Monday, February 01, 2010
The Wrecking Crew
Last October, Michael Bliss speculated that Stephen Harper was on the verge of becoming this country's next Mackenzie King: "The government's policies are broadly acceptable to Canadians," he wrote, "it continues to inch upward in the polls, and it would very likely eke out a majority in a general election today."
On Friday, he appeared again in the pages of The Globe and Mail, proclaiming that the public outrage at Mr. Harper's decision to prorogue Parliament was "a tempest in a teapot and the opposition parties are trying to keep it boiling." Instead, Bliss advised, the Opposition should "take a golden opportunity to rest, reconsider and recuperate." For Bliss, it's all a blip on the radar screen. He appears to favour the government's agenda; and the means of achieving that agenda is not an issue.
Because Mr. Harper and the recently retired American president have so obviously drunk from the same well, Mr. Bliss's opinions should be considered alongside those of Thomas Frank, whose book, The Wrecking Crew: How Conservatives Rule, is a fascinating chronicle of the second Bush administration and its discontents. Frank says that neo-conservatives, like Bush and Harper, champion four key objectives once in office. First, they oppose bringing top notch talent into government service. Second, they wreck "established federal operations," because they disagree with them. Third, they make a cult of outsourcing and privatizing. And, finally, they pile up "an Everest of debt" in order to force government into crisis. The results are cataclysmic. "The ruination they have wrought has been thorough;" Frank writes, "it has been a professional job. Repairing it will take years of political action."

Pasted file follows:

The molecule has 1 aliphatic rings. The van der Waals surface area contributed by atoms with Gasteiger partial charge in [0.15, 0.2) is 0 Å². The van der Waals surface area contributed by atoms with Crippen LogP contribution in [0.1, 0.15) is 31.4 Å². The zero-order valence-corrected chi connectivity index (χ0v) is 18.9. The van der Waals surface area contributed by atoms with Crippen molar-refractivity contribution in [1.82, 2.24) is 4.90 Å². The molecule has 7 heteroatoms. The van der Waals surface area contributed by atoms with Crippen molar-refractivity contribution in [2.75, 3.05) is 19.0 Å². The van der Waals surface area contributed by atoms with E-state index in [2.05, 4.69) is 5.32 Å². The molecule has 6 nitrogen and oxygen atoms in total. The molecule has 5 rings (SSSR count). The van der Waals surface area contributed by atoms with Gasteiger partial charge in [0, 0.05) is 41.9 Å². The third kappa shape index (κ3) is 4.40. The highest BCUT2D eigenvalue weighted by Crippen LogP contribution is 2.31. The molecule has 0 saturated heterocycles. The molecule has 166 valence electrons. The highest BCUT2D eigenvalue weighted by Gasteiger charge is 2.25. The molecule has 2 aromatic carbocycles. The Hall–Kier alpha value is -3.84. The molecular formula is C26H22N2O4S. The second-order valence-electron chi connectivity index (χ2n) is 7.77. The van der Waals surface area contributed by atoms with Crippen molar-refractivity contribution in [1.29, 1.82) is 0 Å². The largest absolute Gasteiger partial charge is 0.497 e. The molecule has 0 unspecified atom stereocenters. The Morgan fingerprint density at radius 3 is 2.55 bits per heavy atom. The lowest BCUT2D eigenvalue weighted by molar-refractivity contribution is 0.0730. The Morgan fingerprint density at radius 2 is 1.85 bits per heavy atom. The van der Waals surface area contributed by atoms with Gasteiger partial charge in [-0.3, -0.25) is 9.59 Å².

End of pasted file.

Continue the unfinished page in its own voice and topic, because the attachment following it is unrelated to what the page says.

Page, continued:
When one considers what the present government has done in office, the parallels are stark. The way it has treated Linda Keen, Paul Kennedy and Richard Colvin speaks volumes about its ability to attract and keep good talent. Its handbook advising caucus members on ways to obstruct government is a cynical attempt to shift blame. And Mr. Flaherty's last fiscal update mimics his colleague, former Ontario Education Minister John Snobelen, whose prescription for forcing change was to "create a crisis." The debris Mr.Snobelen left behind still clutters the province's schools.
Professor Bliss would have us believe that all it would take to change things would be for the opposition to have the courage of its convictions and force an election. But, as Mr. Frank makes clear, democracy is not just about elections. It's about what governments do between elections. And, the truth is that -- while Mr. Bush and Mr. Harper have no trouble with government -- they have a visceral hatred of responsible government. The issue is, how do citizens hold a government accountable between elections? Professor Bliss is unconcerned with that conundrum.
Joseph Campbell once remarked that the road to a full and a fulfilling life lay in "following your bliss." If, in the present circumstances, Canadians were to follow the good professor's advice, they would be collaborators in catastrophe.